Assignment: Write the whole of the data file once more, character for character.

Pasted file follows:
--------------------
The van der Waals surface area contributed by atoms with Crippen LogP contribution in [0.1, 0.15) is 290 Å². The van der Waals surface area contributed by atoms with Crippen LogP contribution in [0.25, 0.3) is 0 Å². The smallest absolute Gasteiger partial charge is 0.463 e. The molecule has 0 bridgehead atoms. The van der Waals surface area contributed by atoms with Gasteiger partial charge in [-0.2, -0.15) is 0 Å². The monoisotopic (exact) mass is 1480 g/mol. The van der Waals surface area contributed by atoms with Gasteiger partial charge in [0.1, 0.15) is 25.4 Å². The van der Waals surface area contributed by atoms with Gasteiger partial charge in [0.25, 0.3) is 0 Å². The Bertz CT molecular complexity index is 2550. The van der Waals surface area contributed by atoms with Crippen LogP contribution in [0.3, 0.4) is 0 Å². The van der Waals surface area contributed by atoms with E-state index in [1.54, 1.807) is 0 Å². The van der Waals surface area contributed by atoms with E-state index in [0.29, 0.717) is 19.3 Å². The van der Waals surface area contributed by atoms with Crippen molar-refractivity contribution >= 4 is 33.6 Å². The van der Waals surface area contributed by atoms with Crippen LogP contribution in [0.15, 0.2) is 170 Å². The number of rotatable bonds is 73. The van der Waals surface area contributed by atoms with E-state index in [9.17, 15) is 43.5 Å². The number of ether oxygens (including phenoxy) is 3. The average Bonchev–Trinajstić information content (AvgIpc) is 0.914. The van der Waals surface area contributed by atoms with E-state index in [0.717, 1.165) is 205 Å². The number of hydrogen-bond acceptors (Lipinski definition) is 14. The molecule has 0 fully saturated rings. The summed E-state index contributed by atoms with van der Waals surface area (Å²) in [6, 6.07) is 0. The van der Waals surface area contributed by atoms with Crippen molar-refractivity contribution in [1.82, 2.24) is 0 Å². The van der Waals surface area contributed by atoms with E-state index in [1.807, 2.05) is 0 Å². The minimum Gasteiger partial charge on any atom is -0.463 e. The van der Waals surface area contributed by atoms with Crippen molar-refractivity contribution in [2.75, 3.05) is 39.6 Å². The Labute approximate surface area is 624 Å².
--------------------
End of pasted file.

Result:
The van der Waals surface area contributed by atoms with Crippen LogP contribution in [0.1, 0.15) is 290 Å². The van der Waals surface area contributed by atoms with Crippen LogP contribution in [0.25, 0.3) is 0 Å². The smallest absolute Gasteiger partial charge is 0.463 e. The molecule has 0 bridgehead atoms. The van der Waals surface area contributed by atoms with Gasteiger partial charge in [-0.2, -0.15) is 0 Å². The monoisotopic (exact) mass is 1480 g/mol. The van der Waals surface area contributed by atoms with Gasteiger partial charge in [0.1, 0.15) is 25.4 Å². The van der Waals surface area contributed by atoms with Gasteiger partial charge in [0.25, 0.3) is 0 Å². The Bertz CT molecular complexity index is 2550. The van der Waals surface area contributed by atoms with Crippen LogP contribution in [0.3, 0.4) is 0 Å². The van der Waals surface area contributed by atoms with E-state index in [1.54, 1.807) is 0 Å². The van der Waals surface area contributed by atoms with E-state index in [0.29, 0.717) is 19.3 Å². The van der Waals surface area contributed by atoms with Crippen molar-refractivity contribution >= 4 is 33.6 Å². The van der Waals surface area contributed by atoms with Crippen LogP contribution in [0.15, 0.2) is 170 Å². The number of rotatable bonds is 73. The van der Waals surface area contributed by atoms with E-state index in [9.17, 15) is 43.5 Å². The number of ether oxygens (including phenoxy) is 3. The average Bonchev–Trinajstić information content (AvgIpc) is 0.914. The van der Waals surface area contributed by atoms with E-state index in [0.717, 1.165) is 205 Å². The number of hydrogen-bond acceptors (Lipinski definition) is 14. The molecule has 0 fully saturated rings. The summed E-state index contributed by atoms with van der Waals surface area (Å²) in [6, 6.07) is 0. The van der Waals surface area contributed by atoms with Crippen molar-refractivity contribution in [1.82, 2.24) is 0 Å². The van der Waals surface area contributed by atoms with E-state index in [1.807, 2.05) is 0 Å². The minimum Gasteiger partial charge on any atom is -0.463 e. The van der Waals surface area contributed by atoms with Crippen molar-refractivity contribution in [2.75, 3.05) is 39.6 Å². The Labute approximate surface area is 624 Å².